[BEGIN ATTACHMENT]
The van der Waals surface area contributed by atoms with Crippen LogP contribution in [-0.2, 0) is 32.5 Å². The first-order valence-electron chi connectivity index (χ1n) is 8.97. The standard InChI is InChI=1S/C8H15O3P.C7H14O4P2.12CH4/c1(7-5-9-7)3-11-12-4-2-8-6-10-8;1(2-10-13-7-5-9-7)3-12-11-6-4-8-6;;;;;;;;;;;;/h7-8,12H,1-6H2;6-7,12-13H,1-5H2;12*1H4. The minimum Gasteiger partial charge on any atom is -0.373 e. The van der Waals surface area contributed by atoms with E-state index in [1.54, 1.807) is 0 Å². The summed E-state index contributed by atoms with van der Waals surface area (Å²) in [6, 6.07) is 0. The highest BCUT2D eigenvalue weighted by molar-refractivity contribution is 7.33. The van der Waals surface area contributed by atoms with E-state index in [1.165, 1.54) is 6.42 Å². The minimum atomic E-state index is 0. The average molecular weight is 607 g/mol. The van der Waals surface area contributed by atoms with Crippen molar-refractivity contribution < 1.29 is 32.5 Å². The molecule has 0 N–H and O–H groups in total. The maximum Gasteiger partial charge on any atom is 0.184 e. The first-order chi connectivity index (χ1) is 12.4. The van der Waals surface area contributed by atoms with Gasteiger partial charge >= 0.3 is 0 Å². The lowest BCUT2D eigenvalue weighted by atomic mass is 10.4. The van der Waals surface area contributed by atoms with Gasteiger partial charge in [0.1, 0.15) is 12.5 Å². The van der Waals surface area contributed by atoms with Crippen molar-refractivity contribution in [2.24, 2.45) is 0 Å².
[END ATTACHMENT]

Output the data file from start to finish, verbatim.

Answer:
The van der Waals surface area contributed by atoms with Crippen LogP contribution in [-0.2, 0) is 32.5 Å². The first-order valence-electron chi connectivity index (χ1n) is 8.97. The standard InChI is InChI=1S/C8H15O3P.C7H14O4P2.12CH4/c1(7-5-9-7)3-11-12-4-2-8-6-10-8;1(2-10-13-7-5-9-7)3-12-11-6-4-8-6;;;;;;;;;;;;/h7-8,12H,1-6H2;6-7,12-13H,1-5H2;12*1H4. The minimum Gasteiger partial charge on any atom is -0.373 e. The van der Waals surface area contributed by atoms with E-state index in [1.54, 1.807) is 0 Å². The summed E-state index contributed by atoms with van der Waals surface area (Å²) in [6, 6.07) is 0. The highest BCUT2D eigenvalue weighted by molar-refractivity contribution is 7.33. The van der Waals surface area contributed by atoms with E-state index in [1.165, 1.54) is 6.42 Å². The minimum atomic E-state index is 0. The average molecular weight is 607 g/mol. The van der Waals surface area contributed by atoms with Crippen molar-refractivity contribution < 1.29 is 32.5 Å². The molecule has 0 N–H and O–H groups in total. The maximum Gasteiger partial charge on any atom is 0.184 e. The first-order chi connectivity index (χ1) is 12.4. The van der Waals surface area contributed by atoms with Gasteiger partial charge >= 0.3 is 0 Å². The lowest BCUT2D eigenvalue weighted by atomic mass is 10.4. The van der Waals surface area contributed by atoms with Gasteiger partial charge in [0.1, 0.15) is 12.5 Å². The van der Waals surface area contributed by atoms with Crippen molar-refractivity contribution in [2.24, 2.45) is 0 Å².